German chemical company, Evonik, held a ribbon cutting Thursday at its new state-of-the-art Innovation Hub in Trexlertown.
Located on property Evonik purchased from Air Products about 6 years ago, the 30,000-square-foot space will be the centerpiece of growth at the two-building site said Tracey Mole, vice president of the Business & Innovation Center.
“This the first major milestone in our modernization project,” he said.
The space will be the center of the company’s global research and development efforts and will serve as a collaborative space where researchers, marketing and financing staff can all work together on innovation.
Pennsylvania Gov. Tom Wolf noted that the state helped fund the development of the center, which he called an important addition to the state and the Lehigh Valley.
“Evonik’s new, state-of-the-art space will build on Pennsylvania’s strength as a center for advanced manufacturing,” said Wolf. “I’m proud to have invested $2.5 million in this Innovation Hub that will bring new, good-paying jobs to the Allentown region.”
According to Evonik, the company employs 300 at the Trexlertown facility. The project is helping to retain more than 200 of those employees as well as adding 50 high-paying jobs in advanced manufacturing.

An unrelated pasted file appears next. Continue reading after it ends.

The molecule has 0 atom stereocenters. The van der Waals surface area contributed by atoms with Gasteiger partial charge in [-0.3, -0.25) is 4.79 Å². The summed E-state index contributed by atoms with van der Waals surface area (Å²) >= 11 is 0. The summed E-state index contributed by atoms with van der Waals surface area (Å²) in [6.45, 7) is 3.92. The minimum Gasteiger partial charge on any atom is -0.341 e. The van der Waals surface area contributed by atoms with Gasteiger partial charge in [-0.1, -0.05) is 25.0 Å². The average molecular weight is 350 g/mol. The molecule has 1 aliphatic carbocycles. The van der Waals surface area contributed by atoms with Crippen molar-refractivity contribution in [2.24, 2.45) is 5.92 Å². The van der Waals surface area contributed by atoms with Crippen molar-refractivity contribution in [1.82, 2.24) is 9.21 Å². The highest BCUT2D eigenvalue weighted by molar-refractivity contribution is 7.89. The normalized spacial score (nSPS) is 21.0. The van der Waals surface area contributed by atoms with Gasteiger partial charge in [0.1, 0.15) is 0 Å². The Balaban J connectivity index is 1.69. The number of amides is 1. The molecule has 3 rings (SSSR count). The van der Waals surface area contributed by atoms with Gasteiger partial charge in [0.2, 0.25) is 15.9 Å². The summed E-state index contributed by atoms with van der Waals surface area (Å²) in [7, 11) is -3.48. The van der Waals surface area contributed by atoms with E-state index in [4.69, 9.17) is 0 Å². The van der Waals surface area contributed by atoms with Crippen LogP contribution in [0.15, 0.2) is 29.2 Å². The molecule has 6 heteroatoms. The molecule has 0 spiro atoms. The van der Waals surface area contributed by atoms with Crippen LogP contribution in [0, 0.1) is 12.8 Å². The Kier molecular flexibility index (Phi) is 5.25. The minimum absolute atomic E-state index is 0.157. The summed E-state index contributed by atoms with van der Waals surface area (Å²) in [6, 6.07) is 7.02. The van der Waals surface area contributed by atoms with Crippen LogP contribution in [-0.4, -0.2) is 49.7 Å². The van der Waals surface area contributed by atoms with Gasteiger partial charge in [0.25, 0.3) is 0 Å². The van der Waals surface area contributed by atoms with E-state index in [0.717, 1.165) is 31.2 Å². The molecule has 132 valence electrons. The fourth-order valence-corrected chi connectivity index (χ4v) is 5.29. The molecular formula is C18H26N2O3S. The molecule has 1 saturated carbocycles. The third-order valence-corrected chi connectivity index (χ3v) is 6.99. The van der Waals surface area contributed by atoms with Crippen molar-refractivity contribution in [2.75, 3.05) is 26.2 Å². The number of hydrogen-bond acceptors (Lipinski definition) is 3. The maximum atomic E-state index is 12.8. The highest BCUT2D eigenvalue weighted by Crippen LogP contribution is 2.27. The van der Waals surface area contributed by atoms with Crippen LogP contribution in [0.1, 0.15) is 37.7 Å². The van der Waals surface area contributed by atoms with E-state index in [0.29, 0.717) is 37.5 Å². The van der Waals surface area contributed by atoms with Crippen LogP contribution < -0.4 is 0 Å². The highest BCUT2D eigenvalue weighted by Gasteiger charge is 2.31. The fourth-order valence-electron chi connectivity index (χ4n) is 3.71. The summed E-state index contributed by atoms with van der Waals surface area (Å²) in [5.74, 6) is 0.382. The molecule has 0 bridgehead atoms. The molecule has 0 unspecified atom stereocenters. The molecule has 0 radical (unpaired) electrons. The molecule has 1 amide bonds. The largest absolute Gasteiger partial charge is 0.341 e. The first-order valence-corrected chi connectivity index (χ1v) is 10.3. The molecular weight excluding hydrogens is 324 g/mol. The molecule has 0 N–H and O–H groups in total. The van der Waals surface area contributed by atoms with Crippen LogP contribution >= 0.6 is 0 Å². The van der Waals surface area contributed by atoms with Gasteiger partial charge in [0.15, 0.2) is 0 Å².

Ute Wolf, CFO of Evonik said having the center in Trexlertown will help the Lehigh Valley become the center of Evonik’s global growth.
“Innovation is very important. What we really brings us forward is new ideas and education,” she said.
To express the importance of innovation to Evonik, Ute Wolf noted that the company spends about $500,000 per year on research and development.
Jean Vincent, senior vice president of R&D, specialty additives, said the company’s research into high-performing plastics, used in applications from medical implants to football cleats, is the centerpiece of the company’s work at the facility, but the company also researches other things such as additives to insulation used in refrigerators to products that help make paint brighter.
“We research new chemistry applications of technology right down to the molecular level,” she said.
The Innovation Hub project was managed by Boyle Construction, and Mole said it won’t be the last new construction the company will have at the site.
“I would like to see the site continue to grow,” he said, noting the space to add new building was one of the features that attracted Evonik to purchase the property.
What attracted the company to locate in the Lehigh Valley in the first place, he said, was the region’s education landscape. He said with the large number of universities in the region, Evonik has a sizeable pool of highly educated and skilled talent to recruit from.
In fact, the company recently donated $100,000 to the Da Vinci Science Center in Allentown to help promote STEM (Science, Technology, Engineering and Math) education for young women.
Like many companies, Mole said Evonik was also drawn to the Lehigh Valley because of its geography. He noted it’s close to other innovation hubs like New York and Boston but has the affordability of living that offers a better quality of life for employees.